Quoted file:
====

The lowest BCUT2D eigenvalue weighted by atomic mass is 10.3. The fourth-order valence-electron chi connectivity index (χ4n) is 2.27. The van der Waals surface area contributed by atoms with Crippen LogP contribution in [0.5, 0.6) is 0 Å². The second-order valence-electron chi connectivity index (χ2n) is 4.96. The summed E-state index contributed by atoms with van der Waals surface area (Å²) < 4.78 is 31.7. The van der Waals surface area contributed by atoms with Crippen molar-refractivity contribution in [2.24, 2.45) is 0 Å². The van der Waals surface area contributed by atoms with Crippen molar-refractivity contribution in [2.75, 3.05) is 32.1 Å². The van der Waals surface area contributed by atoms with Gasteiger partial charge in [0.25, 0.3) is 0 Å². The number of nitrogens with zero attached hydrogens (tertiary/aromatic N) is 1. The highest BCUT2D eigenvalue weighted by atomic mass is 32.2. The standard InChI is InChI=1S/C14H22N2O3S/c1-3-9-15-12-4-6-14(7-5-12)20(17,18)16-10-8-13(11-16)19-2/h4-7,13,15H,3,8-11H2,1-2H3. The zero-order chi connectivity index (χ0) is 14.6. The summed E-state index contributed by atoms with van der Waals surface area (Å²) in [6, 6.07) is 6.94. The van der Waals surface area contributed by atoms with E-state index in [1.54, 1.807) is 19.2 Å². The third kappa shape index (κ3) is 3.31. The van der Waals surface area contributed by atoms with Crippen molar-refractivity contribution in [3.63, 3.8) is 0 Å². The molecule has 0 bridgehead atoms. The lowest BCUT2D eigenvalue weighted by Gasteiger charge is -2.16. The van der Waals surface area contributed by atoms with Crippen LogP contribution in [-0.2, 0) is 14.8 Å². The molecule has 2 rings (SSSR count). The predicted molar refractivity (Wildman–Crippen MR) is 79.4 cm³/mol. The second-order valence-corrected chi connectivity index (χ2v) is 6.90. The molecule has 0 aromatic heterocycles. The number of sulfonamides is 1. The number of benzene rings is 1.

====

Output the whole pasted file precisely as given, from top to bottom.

The lowest BCUT2D eigenvalue weighted by atomic mass is 10.3. The fourth-order valence-electron chi connectivity index (χ4n) is 2.27. The van der Waals surface area contributed by atoms with Crippen LogP contribution in [0.5, 0.6) is 0 Å². The second-order valence-electron chi connectivity index (χ2n) is 4.96. The summed E-state index contributed by atoms with van der Waals surface area (Å²) < 4.78 is 31.7. The van der Waals surface area contributed by atoms with Crippen molar-refractivity contribution in [2.24, 2.45) is 0 Å². The van der Waals surface area contributed by atoms with Crippen molar-refractivity contribution in [2.75, 3.05) is 32.1 Å². The van der Waals surface area contributed by atoms with Gasteiger partial charge in [0.25, 0.3) is 0 Å². The number of nitrogens with zero attached hydrogens (tertiary/aromatic N) is 1. The highest BCUT2D eigenvalue weighted by atomic mass is 32.2. The standard InChI is InChI=1S/C14H22N2O3S/c1-3-9-15-12-4-6-14(7-5-12)20(17,18)16-10-8-13(11-16)19-2/h4-7,13,15H,3,8-11H2,1-2H3. The zero-order chi connectivity index (χ0) is 14.6. The summed E-state index contributed by atoms with van der Waals surface area (Å²) in [6, 6.07) is 6.94. The van der Waals surface area contributed by atoms with E-state index in [1.54, 1.807) is 19.2 Å². The third kappa shape index (κ3) is 3.31. The van der Waals surface area contributed by atoms with Crippen molar-refractivity contribution in [3.63, 3.8) is 0 Å². The molecule has 0 bridgehead atoms. The lowest BCUT2D eigenvalue weighted by Gasteiger charge is -2.16. The van der Waals surface area contributed by atoms with Crippen LogP contribution in [-0.2, 0) is 14.8 Å². The molecule has 2 rings (SSSR count). The predicted molar refractivity (Wildman–Crippen MR) is 79.4 cm³/mol. The second-order valence-corrected chi connectivity index (χ2v) is 6.90. The molecule has 0 aromatic heterocycles. The number of sulfonamides is 1. The number of benzene rings is 1.